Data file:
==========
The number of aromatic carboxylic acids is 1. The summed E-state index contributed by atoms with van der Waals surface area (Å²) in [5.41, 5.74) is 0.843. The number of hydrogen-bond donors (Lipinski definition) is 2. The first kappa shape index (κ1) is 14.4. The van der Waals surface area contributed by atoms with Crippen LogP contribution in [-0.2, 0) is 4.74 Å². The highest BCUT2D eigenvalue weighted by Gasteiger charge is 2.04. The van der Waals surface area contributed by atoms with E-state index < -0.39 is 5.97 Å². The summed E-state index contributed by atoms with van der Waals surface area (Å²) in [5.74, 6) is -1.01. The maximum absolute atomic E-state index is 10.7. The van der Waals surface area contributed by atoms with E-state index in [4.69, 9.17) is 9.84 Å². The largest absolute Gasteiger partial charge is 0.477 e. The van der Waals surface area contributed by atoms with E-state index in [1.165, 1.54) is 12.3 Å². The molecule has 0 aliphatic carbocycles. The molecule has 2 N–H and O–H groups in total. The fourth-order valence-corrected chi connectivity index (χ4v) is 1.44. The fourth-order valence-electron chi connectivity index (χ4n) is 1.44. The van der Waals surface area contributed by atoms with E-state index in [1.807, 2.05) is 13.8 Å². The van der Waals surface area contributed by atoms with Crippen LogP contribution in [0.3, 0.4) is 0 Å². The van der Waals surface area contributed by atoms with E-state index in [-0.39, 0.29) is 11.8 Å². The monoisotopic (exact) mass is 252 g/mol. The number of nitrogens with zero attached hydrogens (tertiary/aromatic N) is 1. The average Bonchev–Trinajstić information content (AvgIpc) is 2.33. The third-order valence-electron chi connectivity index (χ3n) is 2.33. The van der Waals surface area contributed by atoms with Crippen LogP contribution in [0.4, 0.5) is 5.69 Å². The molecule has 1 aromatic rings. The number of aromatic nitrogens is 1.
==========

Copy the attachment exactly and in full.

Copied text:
The number of aromatic carboxylic acids is 1. The summed E-state index contributed by atoms with van der Waals surface area (Å²) in [5.41, 5.74) is 0.843. The number of hydrogen-bond donors (Lipinski definition) is 2. The first kappa shape index (κ1) is 14.4. The van der Waals surface area contributed by atoms with Crippen LogP contribution in [-0.2, 0) is 4.74 Å². The highest BCUT2D eigenvalue weighted by Gasteiger charge is 2.04. The van der Waals surface area contributed by atoms with E-state index < -0.39 is 5.97 Å². The summed E-state index contributed by atoms with van der Waals surface area (Å²) in [5.74, 6) is -1.01. The maximum absolute atomic E-state index is 10.7. The van der Waals surface area contributed by atoms with E-state index in [4.69, 9.17) is 9.84 Å². The largest absolute Gasteiger partial charge is 0.477 e. The van der Waals surface area contributed by atoms with E-state index in [1.165, 1.54) is 12.3 Å². The molecule has 0 aliphatic carbocycles. The molecule has 2 N–H and O–H groups in total. The fourth-order valence-corrected chi connectivity index (χ4v) is 1.44. The fourth-order valence-electron chi connectivity index (χ4n) is 1.44. The van der Waals surface area contributed by atoms with E-state index in [1.807, 2.05) is 13.8 Å². The van der Waals surface area contributed by atoms with Crippen LogP contribution in [0.3, 0.4) is 0 Å². The van der Waals surface area contributed by atoms with E-state index in [-0.39, 0.29) is 11.8 Å². The monoisotopic (exact) mass is 252 g/mol. The number of nitrogens with zero attached hydrogens (tertiary/aromatic N) is 1. The average Bonchev–Trinajstić information content (AvgIpc) is 2.33. The third-order valence-electron chi connectivity index (χ3n) is 2.33. The van der Waals surface area contributed by atoms with Crippen LogP contribution in [0.4, 0.5) is 5.69 Å². The molecule has 1 aromatic rings. The number of aromatic nitrogens is 1.